“She has nothing, in short, to recommend her, but being an excellent walker.”–Mrs. Hurst’s opinion of Elizabeth Bennett, Pride and Prejudice
My whale safari plans scuttled and the clouds low and brooding, hiding the mountaintops I’d hoped to hike, I declined the offer of a borrowed bicycle (because the end result of cycling for me is usually acquainting myself with the nearest acute medical care facility). Instead, I did what I do best. I walked.
I headed out along the Strandgata, or Beach Road, out of Andenes and toward the community of Bleik, famous for its 2.5km-long white sandy beach and for overlooking Bleiksoya, the “bird mountain” as I’ve heard it called.
Bleiksoya is a spire of rock, jutting up from the waves off the coast of Andoya, that is home massive colonies of puffins, gannets and other birds. According to my map, it was about a nine mile walk, one way, from Andenes to Bleik.
Sure, why not.
The rain and winds came and went, but it was an easy, flat walk. And how great it was to walk, just walk, something I haven’t done in a long time.
Nearing the halfway point, I passed an array of antennae behind a fence, with a small building flying a German flag. Well, that’s interesting. Across the road, the mountain rising above me was also fenced off, with signs warning me that it was a military installation and off-limits. A dark tunnel mouth offered a tantalizing suggestion of Secret Stuff.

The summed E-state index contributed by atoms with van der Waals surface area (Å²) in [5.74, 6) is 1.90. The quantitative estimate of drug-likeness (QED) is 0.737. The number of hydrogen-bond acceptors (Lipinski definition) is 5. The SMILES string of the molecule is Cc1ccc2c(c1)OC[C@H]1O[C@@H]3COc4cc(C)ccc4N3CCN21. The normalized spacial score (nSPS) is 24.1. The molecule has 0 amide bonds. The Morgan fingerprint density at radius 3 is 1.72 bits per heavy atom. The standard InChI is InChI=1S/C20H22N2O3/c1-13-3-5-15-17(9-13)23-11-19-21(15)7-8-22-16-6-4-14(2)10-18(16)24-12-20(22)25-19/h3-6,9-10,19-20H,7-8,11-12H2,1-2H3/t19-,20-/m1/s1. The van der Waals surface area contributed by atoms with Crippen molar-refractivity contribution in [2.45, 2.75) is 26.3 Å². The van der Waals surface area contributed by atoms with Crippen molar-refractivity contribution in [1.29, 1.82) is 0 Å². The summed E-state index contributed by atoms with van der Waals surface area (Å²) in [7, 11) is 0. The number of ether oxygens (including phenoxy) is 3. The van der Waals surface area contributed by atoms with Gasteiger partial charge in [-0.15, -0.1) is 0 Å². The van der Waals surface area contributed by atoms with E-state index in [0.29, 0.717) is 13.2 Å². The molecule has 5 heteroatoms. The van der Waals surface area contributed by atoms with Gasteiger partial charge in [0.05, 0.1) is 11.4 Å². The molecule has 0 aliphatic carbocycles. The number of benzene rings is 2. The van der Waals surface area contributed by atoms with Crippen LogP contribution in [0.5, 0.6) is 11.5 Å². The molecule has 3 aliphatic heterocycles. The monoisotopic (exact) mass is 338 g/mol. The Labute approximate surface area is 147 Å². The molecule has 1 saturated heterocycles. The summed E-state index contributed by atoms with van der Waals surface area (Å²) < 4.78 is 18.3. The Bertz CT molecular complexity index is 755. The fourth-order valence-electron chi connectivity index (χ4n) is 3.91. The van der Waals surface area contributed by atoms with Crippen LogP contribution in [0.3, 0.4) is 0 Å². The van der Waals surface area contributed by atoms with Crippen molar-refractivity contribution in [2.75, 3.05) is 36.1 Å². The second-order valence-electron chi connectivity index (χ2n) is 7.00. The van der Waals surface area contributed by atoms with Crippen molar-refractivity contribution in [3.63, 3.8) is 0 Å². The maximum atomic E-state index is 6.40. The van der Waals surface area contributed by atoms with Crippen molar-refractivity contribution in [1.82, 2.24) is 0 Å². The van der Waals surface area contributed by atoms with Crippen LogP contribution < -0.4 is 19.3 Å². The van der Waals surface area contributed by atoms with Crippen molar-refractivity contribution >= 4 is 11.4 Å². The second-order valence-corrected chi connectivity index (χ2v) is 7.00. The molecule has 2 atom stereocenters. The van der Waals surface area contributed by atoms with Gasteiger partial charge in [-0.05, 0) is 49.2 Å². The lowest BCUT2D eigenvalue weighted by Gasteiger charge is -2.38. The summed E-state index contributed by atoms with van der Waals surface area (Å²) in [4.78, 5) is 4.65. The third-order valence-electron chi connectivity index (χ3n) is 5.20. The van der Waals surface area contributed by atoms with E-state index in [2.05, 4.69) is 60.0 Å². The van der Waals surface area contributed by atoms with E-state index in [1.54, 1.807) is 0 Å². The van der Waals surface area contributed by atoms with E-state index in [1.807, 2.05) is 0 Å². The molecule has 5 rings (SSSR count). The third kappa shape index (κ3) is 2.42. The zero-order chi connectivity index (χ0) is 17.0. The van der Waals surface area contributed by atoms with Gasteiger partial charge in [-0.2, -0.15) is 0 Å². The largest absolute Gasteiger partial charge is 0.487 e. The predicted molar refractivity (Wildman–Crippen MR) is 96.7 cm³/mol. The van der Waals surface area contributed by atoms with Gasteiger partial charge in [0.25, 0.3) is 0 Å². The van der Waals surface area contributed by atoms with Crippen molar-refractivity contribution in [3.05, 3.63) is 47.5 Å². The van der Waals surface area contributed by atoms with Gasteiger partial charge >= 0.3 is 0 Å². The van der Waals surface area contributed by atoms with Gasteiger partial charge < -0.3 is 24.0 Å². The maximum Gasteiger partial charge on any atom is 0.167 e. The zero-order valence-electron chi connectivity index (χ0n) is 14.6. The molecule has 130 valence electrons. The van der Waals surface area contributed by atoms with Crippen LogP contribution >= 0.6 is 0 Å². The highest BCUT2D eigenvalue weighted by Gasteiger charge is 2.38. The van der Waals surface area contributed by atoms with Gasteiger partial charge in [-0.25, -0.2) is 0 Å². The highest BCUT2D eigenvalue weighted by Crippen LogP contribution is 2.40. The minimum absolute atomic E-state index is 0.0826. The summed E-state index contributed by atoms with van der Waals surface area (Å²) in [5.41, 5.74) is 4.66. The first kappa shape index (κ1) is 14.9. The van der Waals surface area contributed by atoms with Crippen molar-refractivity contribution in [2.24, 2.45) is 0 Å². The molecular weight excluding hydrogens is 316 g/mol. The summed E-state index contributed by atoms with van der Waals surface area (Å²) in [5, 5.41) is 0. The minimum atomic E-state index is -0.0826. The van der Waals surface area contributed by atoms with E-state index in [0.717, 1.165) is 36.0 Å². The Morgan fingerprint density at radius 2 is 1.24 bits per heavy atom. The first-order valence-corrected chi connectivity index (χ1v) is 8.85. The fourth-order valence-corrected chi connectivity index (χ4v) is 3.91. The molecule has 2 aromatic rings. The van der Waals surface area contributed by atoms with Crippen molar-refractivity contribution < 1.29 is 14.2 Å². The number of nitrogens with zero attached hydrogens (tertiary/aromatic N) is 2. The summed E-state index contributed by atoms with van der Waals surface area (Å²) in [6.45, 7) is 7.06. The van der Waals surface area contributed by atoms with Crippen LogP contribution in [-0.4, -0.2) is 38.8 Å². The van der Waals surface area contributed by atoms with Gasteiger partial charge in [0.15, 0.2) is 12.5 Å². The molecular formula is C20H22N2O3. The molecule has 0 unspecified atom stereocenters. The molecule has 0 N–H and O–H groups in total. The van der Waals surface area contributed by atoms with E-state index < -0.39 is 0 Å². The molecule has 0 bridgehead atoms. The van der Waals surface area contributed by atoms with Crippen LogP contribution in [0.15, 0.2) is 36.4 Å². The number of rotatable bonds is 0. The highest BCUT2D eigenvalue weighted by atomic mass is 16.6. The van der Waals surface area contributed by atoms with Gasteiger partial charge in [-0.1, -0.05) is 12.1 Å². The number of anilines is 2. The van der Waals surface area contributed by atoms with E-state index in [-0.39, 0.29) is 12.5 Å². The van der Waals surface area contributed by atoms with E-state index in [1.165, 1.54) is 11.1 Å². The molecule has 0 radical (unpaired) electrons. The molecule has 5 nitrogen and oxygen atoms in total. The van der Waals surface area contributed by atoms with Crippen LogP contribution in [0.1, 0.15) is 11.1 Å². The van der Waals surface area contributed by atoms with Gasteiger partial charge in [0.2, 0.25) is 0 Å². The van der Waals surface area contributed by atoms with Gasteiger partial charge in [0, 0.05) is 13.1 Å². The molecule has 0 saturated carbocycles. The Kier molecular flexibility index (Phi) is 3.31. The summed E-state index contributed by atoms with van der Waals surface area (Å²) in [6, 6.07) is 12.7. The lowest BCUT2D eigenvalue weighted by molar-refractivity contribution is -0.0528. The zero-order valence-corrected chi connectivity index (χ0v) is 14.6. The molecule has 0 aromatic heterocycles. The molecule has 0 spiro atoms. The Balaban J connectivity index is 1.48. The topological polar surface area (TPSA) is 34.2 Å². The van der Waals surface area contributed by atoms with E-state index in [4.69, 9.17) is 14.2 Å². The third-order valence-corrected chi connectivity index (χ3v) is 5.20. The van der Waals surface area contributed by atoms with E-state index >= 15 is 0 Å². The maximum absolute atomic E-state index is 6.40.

A little further down the road, I passed a rocket launch site.
Clearly this is where Norway keeps its UFOs and captured aliens.
Of course, I have no shred of evidence to support that, but then, “evidence” is passe these days, especially online, and just because I don’t have evidence doesn’t mean I’m wrong.
Andenes is, after all, home to the Andoya Air Station, which has Norway’s only surveillance squadron. There are civil defense bunkers and mysterious berms all over the village. And the rocket range is one of the world’s busiest “sounding rocket” launch sites…sure, “sounding rockets”…nice cover story, Norway.
After rounding the spiky headland of Sostran and catching a glimpse of Bleiksoya and Bleik, still a couple miles ahead, I saw something else: black skies descending.
I decided to turn around and made it back to the hotel moments before the downpour that’s lasted most of the afternoon. The skies are clearing again, however. I think it’s time for a walkies. I’ve only done about ten miles so far today.